In the Upper Room
PBT Company members in Twyla Tharp's In the Upper Room (2010)
Choreographer: Twyla Tharp
Music: Philip Glass
Costumes: Norma Kamali
Lighting: Jennifer Tipton
World Premiere: Twyla Tharp Dance Company, August 28, 1986
PBT Performance Date: April 2010
Program Notes (from PBT playbill, 2010. Notes provided by Twyla Tharp Dance)
Twyla Tharp thinks of the two women who initiate In the Upper Room in terms of ceramic, Chinese temple guard dogs. From the "cells" of their side-by-side moves, with stretching, kicking and swinging legs, the dramatic, nearly religious and hypnotic, on-rushing work pours forth as one of the most popular of Tharp's. (Standing ovations have become a consistent part of performance history.)
An inky yet celestially lighted void frames the advancing, receding, exploding and imploding activities of the many-layered work. Beyond her "china dog" markers, the choreographer characterizes the running-shoe-wearing three couples as "stompers" and two pointe-shoe-wearing women as a "bomb squad." All work according to their nicknames, stomping, and "bombing" the space with their finesse, energy and force.
The cast of "participants" builds gradually and, once established, evolves partly through an altering of costumes and through elaborating their dancing and their connection to the other dancers. Tharp has described her movements here as "fierce, driving, and relentless," aiming to make some furiously fast unison moves "burn the retina." The dancers play with and feed on the music's driving pulse, much of their locomotion can be seen as jogging, sometimes nonchalantly backwards. The "bomb squad" amplifies into the "ballet cadre" and their red costuming stands out with special fire in the black velvet surround.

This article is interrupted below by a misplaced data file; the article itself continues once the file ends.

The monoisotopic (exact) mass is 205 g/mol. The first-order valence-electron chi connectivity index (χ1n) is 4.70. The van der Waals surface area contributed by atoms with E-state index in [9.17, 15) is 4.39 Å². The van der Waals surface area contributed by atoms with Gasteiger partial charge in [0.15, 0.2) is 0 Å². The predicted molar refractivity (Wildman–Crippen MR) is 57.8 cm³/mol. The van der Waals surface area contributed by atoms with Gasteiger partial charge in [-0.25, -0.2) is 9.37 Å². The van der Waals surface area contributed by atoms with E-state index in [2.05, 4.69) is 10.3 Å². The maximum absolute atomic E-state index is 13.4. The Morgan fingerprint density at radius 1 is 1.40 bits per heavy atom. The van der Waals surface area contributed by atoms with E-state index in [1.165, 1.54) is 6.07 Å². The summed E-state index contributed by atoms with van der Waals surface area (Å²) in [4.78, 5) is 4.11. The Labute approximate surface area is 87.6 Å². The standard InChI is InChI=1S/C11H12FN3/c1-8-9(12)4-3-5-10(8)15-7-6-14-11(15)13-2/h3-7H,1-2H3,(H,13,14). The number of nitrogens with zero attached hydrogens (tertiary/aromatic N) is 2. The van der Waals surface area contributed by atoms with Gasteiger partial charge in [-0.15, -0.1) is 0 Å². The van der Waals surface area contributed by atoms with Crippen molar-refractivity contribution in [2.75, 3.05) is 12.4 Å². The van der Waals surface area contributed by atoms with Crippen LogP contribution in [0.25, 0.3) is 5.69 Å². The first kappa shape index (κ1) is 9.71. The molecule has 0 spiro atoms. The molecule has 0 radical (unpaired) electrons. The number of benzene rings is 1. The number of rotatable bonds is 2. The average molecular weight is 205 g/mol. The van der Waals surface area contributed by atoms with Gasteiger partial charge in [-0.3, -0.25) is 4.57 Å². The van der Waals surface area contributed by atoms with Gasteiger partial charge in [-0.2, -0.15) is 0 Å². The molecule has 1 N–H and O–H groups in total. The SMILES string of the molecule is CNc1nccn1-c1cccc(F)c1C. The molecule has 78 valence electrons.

The music's unwinding, and unskeining character climaxes in a finale that encapsulates the entire ballet up to that point,with each recapitulation colored and/or twisted this way or that from its original presentation. With the first-time appearance of the entire cast, the piece winds down. In the process, it re-dramatizes the magical void created as a scenic component by Tipton's innovative lighting plot. The dancers variously disappear into the dense, rich blackness that stands like a shadowy infinity behind the more immediate space showered by shafts of warm light. Two "stomper" men bolt backward into the void by way of throwing forward a sharp punch as they "disappear." For summary punctuation the "china dogs" cue the ringing down of the curtain by pulling down their fists, as if sharply closing shut a window blind.